In Islam, there are five designated pillars that uphold any Muslims faith. These are designed to reinforce our worship and to guard against any possible associations with One God in that worship. Faith in God naturally leads one to want to obey Him and a sense of duty in our worship of him. In Islam, these formal acts of worship permeate everyday life and are not limited to holidays or the relegation of ritualism. These five acts of worship help form the schedule of a Muslim’s daily life and are central to the faith.

Faith

Nothing happens in a vacuum in Islam. Everything is connected to one’s fundamental faith and belief in One God. To emphasize this strong monotheism, the first formal pillar of a Muslim’s daily faith is a declaration of it. In Arabic, this is called the Shahada and can be translated to mean The Witnessing. It is regularly repeated throughout the day, but it is more than just a statement void of meaning. A Muslim says the following statement to declare their faith: La ilaha illa Allah wa Muhammad ar-Rasulallah. This means that there is no God to be worshipped except Allah and Muhammah is the messenger of Allah.” A Muslim believes that when we utter this declaration we must also live by it. To believe is simply not enough in the way of faith. Action must accompany your belief as well.

Prayer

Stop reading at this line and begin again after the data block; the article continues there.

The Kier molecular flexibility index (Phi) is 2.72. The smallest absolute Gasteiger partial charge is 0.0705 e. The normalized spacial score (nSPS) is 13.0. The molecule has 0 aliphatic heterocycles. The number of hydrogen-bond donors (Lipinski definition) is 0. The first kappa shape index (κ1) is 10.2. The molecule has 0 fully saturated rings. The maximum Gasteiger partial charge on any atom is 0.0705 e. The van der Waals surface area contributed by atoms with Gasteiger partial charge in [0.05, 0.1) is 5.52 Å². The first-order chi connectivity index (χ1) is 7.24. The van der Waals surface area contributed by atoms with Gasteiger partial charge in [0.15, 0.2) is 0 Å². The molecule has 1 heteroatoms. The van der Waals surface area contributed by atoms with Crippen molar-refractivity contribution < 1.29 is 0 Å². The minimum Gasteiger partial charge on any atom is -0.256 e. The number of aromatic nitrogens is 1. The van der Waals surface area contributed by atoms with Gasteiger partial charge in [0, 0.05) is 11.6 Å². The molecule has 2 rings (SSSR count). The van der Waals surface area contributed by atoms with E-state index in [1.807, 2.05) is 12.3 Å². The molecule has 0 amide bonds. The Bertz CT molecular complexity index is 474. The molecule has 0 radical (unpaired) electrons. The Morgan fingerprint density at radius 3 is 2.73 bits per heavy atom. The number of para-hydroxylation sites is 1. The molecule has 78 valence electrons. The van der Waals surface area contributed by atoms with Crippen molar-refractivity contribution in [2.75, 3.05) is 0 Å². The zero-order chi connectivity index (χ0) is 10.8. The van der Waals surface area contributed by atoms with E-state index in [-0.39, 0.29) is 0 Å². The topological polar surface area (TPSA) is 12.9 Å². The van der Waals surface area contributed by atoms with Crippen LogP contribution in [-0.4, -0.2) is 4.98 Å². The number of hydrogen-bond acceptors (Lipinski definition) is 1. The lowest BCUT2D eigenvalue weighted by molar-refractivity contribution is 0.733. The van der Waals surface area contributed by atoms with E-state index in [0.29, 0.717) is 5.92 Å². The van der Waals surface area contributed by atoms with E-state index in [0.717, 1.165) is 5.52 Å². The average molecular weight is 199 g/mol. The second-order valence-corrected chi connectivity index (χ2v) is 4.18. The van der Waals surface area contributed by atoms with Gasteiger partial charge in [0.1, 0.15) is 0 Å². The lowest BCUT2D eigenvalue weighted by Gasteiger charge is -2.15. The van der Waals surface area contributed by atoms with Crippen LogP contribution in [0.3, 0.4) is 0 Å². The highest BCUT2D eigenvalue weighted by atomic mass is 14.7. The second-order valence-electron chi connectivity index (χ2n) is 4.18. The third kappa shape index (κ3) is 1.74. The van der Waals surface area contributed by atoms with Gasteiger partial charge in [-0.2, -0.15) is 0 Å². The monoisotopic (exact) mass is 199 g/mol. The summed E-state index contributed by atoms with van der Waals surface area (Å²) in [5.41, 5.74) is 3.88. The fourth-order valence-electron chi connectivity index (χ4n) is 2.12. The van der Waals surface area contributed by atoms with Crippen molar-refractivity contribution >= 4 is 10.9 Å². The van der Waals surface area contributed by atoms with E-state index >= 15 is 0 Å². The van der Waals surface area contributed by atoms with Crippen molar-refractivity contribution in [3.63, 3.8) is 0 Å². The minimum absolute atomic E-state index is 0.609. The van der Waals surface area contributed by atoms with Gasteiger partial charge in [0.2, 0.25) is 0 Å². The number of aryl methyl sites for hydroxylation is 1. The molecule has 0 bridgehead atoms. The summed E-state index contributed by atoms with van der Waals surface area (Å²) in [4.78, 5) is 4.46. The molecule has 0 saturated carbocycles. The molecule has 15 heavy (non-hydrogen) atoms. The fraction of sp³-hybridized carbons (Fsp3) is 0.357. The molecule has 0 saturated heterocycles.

After the declaration of faith comes the expression of that faith in daily worship. For Muslims, this means the five daily prayers. Prayer has always been used by human beings as a way to connect with the Creator and to gather guidance and peace of mind. It has been clinically shown to reduce blood pressure, anxiety and depression. For Muslims, this couldn’t be more true, especially because of the regularity with which Muslims pray. The continual repetition of belief and renewal of faith comes multiple times during the day and serves as a way to slow down and remember God throughout our busy lives. These are not meant to be ritualistic or mindless activities but are made to constantly remind Muslims about the true purpose of life and reaffirm their faith in God.

The names and timing of the five prayers are Fajr: This prayer is performed just before sunrise, Dhuhr: This prayer is performed just after midday, Asr: This prayer is performed in the later afternoon period, Maghrib: This prayer is performed after sunset, Isha: This prayer finished the day and is performed in the late evening.

Prior to praying, Muslims will perform ablutions (wudu) in order to purify themselves enough to stand before God in worship. In Islam, Muslims do not require a religious leader to access God for them but believe that we are all capable of calling on Him and communicating to Him directly in our worship. To perform wudu, a Muslim must first set the intention of cleansing for prayer (niyyah). Then they rinse the following parts of their body with pure water, starting always with the right-hand side:

Hands

Mouth

Nose

Face

Arms

Head, including the ears

Feet

Wudu is kept (ie. Your state of purity for prayer) unless you break wind, bleed from an open wound, vomit, use the bathroom, or sleep for a long period of time. If such a thing occurs, you must redo your ablutions before the next prayer.

To pray, Muslims face the Ka’aba in Mecca. The direction of prayer is called the Qiblah. Muslims can also pray together in a congregation or alone. Prayers in Islam are completed in the Arabic language, even for Muslims that don’t speak that language. You can add additional non-obligatory prayers to increase your worship as well.